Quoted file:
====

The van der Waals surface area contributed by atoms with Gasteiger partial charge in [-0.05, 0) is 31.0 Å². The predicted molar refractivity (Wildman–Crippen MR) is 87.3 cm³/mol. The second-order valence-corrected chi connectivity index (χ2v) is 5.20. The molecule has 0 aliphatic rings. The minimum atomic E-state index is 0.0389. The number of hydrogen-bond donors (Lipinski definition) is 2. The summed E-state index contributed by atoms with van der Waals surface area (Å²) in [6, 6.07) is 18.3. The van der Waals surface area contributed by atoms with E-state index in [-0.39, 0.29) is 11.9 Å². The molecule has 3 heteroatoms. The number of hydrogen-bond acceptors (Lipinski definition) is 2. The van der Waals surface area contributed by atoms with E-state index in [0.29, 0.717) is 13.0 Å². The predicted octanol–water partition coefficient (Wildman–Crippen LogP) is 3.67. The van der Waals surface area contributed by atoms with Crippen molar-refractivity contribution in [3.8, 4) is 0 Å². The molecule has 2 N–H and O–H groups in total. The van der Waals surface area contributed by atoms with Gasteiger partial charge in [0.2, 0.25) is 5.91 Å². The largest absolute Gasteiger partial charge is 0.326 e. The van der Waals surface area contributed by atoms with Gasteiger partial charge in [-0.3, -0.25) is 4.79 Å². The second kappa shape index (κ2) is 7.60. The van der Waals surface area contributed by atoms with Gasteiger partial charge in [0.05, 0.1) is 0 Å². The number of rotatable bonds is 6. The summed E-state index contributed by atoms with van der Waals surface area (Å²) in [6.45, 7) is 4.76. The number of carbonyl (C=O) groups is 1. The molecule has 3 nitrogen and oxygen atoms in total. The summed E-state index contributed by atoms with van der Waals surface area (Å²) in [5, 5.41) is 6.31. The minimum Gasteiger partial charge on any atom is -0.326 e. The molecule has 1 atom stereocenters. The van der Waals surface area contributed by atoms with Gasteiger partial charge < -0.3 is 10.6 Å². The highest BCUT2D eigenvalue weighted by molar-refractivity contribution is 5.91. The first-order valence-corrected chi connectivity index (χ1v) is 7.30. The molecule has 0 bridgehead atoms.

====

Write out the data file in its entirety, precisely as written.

The van der Waals surface area contributed by atoms with Gasteiger partial charge in [-0.05, 0) is 31.0 Å². The predicted molar refractivity (Wildman–Crippen MR) is 87.3 cm³/mol. The second-order valence-corrected chi connectivity index (χ2v) is 5.20. The molecule has 0 aliphatic rings. The minimum atomic E-state index is 0.0389. The number of hydrogen-bond donors (Lipinski definition) is 2. The summed E-state index contributed by atoms with van der Waals surface area (Å²) in [6, 6.07) is 18.3. The van der Waals surface area contributed by atoms with E-state index in [-0.39, 0.29) is 11.9 Å². The molecule has 3 heteroatoms. The number of hydrogen-bond acceptors (Lipinski definition) is 2. The van der Waals surface area contributed by atoms with E-state index in [0.29, 0.717) is 13.0 Å². The predicted octanol–water partition coefficient (Wildman–Crippen LogP) is 3.67. The van der Waals surface area contributed by atoms with Crippen molar-refractivity contribution in [3.8, 4) is 0 Å². The molecule has 2 N–H and O–H groups in total. The van der Waals surface area contributed by atoms with Gasteiger partial charge in [0.2, 0.25) is 5.91 Å². The largest absolute Gasteiger partial charge is 0.326 e. The van der Waals surface area contributed by atoms with Gasteiger partial charge in [-0.3, -0.25) is 4.79 Å². The second kappa shape index (κ2) is 7.60. The van der Waals surface area contributed by atoms with Gasteiger partial charge in [0.05, 0.1) is 0 Å². The number of rotatable bonds is 6. The summed E-state index contributed by atoms with van der Waals surface area (Å²) in [6.45, 7) is 4.76. The number of carbonyl (C=O) groups is 1. The molecule has 3 nitrogen and oxygen atoms in total. The summed E-state index contributed by atoms with van der Waals surface area (Å²) in [5, 5.41) is 6.31. The minimum Gasteiger partial charge on any atom is -0.326 e. The molecule has 1 atom stereocenters. The van der Waals surface area contributed by atoms with Gasteiger partial charge < -0.3 is 10.6 Å². The highest BCUT2D eigenvalue weighted by molar-refractivity contribution is 5.91. The first-order valence-corrected chi connectivity index (χ1v) is 7.30. The molecule has 0 bridgehead atoms.